3D printing is changing the world not only by making things easier for professional manufacturers to create, but by making that creative potential accessible to a far wider audience. Already 3D blueprints for everything from prosthetic limbs to toys have found their way to the internet, but what’s the next open-source item available online? A printable brain scanner.
Developers Conor Russomanno and Joel Murphy are on a mission to make the human brain accessible to anyone with a computer, a 3D printer and some surprisingly cheap specialized hardware. With recent developments in brain-computer interface, there is a rising tide of interest in the possible interactions between our minds and our computer systems. Russomanno and Murphy’s set up aims to expand research which is traditionally left to neuroscientists and university researchers by making it accessible to anyone with enough interest in the area.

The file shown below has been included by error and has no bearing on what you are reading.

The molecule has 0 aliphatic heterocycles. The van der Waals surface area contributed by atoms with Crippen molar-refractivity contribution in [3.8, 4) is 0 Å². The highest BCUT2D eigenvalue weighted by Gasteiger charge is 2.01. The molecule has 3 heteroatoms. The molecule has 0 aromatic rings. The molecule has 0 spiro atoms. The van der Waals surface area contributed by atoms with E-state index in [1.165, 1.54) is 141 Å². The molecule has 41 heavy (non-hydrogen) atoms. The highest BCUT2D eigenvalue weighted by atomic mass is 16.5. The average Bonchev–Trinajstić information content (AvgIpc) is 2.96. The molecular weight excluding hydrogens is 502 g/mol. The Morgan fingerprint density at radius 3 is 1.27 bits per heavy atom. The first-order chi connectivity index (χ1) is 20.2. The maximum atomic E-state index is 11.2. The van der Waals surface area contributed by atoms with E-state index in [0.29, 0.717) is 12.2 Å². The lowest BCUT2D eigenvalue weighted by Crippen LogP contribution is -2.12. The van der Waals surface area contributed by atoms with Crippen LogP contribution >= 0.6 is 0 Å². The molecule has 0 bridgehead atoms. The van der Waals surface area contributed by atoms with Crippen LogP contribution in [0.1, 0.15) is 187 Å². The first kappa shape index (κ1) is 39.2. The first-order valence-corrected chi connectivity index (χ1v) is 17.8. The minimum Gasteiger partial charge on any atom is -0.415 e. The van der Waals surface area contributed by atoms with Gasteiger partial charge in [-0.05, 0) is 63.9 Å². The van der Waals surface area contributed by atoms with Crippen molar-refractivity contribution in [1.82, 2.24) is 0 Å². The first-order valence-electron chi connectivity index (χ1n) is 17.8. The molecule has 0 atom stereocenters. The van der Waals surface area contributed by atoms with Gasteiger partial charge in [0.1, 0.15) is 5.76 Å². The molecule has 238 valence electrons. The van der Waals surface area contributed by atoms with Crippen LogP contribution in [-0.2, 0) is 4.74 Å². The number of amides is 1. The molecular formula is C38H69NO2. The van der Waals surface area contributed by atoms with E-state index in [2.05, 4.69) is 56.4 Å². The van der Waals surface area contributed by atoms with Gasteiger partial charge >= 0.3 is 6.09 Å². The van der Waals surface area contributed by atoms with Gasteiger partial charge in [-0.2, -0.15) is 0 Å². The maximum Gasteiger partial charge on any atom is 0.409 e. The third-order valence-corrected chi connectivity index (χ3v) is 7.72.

Creating a home brain scanner will require an OpenBCI microcomputer, which the two developers have also designed and hope to make available for as little as $300. This microcomputer will be capable of acting as the interpreter between your brainwaves and your computer screen. A 3D printable headset will help home neuroscientists to customize the placement of their EEG probes, which will allow up to 64 different areas of the brain to be tracked and targeted.
You won’t find a home-made brain scanner in most households any time in the near future, so maybe there’s no need to start worrying about brain hacking just yet. For more information on OpenBCI and its KickStarter program click here.